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The Eagle has Landed – The First Man on the Moon

The Eagle has Landed – The First Man on the Moon

On July 20, 1969 (for Western Europeans it was one day later, i.e. July 21, 3:56 MEZ) United States‘ space mission Apollo 11 reached the moon with the lunar module Eagle and the two astronauts Neil Armstrong [4] and Edwin “Buzz” Aldrin about 76 hours after they left earth from Kennedy Space Center in Florida. “Houston, Tranquility Base here. The Eagle has landed.” (Neil Armstrong) What once was only science fiction had turned into reality. 6 hours…
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Houston, we have a Problem

Houston, we have a Problem

On April 11, 1970, at 13:13 CST Apollo 13 was launched from the Kennedy Space Center, Florida, but the lunar landing was aborted after an oxygen tank exploded two days later, crippling the service module upon which the Command Module depended. Despite great hardship caused by limited power, loss of cabin heat, shortage of potable water, and the critical need to jury-rig the carbon dioxide removal system, the crew returned safely to…
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John Glenn – The First American to orbit the Earth

John Glenn – The First American to orbit the Earth

On July 18, 1921, U.S. astronaut and statesman John Herschel Glenn Jr. was born. In 1962 Glenn was the first American to orbit the Earth, circling it three times. Before joining NASA, Glenn was a distinguished fighter pilot in World War II and Korea. In 1998, still a sitting senator, Glenn was the oldest person to fly in space as a crew member of the Discovery space shuttle and the only person…
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Mariner 4 and the First Pictures from Mars

Mariner 4 and the First Pictures from Mars

On July 15, 1965, NASA spaceprobe Mariner 4 performed the first successful flyby of the planet Mars, returning the first pictures of the Martian surface. It captured the first images of another planet ever returned from deep space; their depiction of a cratered, seemingly dead world largely changed the view of the scientific community of life on Mars. The two Soviet probes Marsnik 1 and 2 were launched in October 1960 to fly…
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Hugh L. Dryden and High Speed Aerodynamics

Hugh L. Dryden and High Speed Aerodynamics

On July 2, 1898, physicist and deputy administrator of the National Aeronautics and Space Administration Hugh Latimer Dryden was born. Dryden made pioneering studies in the aerodynamics of high speed and some of the earliest studies of air flow around wing surfaces at the speed of sound. Hugh Latimer Dryden was born in Pocomoke City, Maryland, the son of Samuel Isaac Dryden, a school teacher, and his wife Zenovia Hill Culver Dryden. During…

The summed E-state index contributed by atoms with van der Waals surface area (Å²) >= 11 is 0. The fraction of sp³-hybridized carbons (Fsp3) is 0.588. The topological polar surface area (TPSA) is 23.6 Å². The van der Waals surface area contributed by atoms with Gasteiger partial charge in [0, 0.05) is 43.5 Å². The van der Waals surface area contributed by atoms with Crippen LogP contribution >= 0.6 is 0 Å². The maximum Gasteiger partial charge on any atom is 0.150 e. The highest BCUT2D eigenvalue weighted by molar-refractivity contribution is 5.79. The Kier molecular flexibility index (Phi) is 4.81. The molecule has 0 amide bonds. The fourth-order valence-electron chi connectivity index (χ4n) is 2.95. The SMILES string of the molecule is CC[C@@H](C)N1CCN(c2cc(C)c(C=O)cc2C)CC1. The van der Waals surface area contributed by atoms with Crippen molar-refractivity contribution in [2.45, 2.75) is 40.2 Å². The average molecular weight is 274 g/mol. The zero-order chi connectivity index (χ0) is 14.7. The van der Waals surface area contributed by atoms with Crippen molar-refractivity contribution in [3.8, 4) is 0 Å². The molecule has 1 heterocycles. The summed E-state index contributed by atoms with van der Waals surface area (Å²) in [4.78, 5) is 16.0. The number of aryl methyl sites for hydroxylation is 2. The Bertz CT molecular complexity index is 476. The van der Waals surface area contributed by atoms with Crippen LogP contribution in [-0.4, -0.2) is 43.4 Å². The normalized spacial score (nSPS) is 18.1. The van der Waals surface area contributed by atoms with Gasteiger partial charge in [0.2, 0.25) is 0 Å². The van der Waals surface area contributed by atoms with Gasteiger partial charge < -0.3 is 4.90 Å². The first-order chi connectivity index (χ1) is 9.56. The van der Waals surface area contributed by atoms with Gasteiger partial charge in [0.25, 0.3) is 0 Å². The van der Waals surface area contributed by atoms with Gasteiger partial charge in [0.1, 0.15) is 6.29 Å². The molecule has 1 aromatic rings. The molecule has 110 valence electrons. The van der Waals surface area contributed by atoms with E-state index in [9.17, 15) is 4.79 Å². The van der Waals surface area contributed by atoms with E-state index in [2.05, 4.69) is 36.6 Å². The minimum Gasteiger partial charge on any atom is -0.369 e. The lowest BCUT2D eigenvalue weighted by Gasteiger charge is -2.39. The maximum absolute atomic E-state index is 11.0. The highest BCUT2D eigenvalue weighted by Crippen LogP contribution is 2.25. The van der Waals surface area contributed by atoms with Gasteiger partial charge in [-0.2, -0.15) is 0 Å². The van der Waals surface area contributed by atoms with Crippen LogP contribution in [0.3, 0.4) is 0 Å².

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David Scott – the First Person to Drive on the Moon

David Scott – the First Person to Drive on the Moon

On June 6, 1932, American engineer, test pilot and NASA astronaut David Randolph Scott was born. Scott became the seventh person to walk on the Moon as commander of the Apollo 15 mission, the fourth human lunar landing. Moreover, he was the first to drive a wheeled vehicle on the moon on 31 July 1971. “Man must explore. And this is exploration at its greatest.” — David R. Scott David Scott was…
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The Flight of Alan Shepard

The Flight of Alan Shepard

On November 18, 1923, American naval officer and aviator, test pilot, and astronaut Alan B. Shepard was born. Shepard was one of the original NASA Mercury Seven astronauts. In May 1961, Shepard made the first manned Mercury flight. Shepard’s craft entered space, but did not achieve orbit. He became the second person, and the first American, to travel into space, and the first person to manually control the orientation of his spacecraft.…
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Pioneer 5 and the Interplanetary Magnetic Fields

Pioneer 5 and the Interplanetary Magnetic Fields

On March 11, 1960, NASA space probe Pioneer 5 was launched from Cape Canaveral. Pioneer 5 as part of the NASA Pioneer program was used to investigate interplanetary space between the orbits of Earth and Venus. As this, it was in one of the first in-depth attempts to study the solar system. Among other accomplishments, the probe confirmed the existence of interplanetary magnetic fields. Pioneer 5 was part of the NASA pioneer…
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Twice the Speed of Sound

Twice the Speed of Sound

On November 20, 1953, Albert Scott Crossfield became the first person to fly at twice the speed of sound as he piloted the Douglass D-588-ii Skyrocket to a speed of 2,078 km/h, Mach 2.005. Albert Scott Crossfield was born on October 2, 1921 in California and grew up in California and Washington. He served with the U.S. Navy as a flight instructor and fighter pilot during World War II and worked in the…
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The X-43A and the Scramjet Technology

The X-43A and the Scramjet Technology

On November 16, 2004, the unmanned experimental hypersonic aircraft NASA X-43A set a new speed record of 10,617 km/h or Mach 9.65. With this flight the X-43A became the fastest free flying air-breathing aircraft in the world. The X-43A was propelled by a so-called scramjet, is a variant of a ramjet airbreathing jet engine in which combustion takes place in supersonic airflow. NASA’s Hyper-X program, involving the American space agency and contractors such as…
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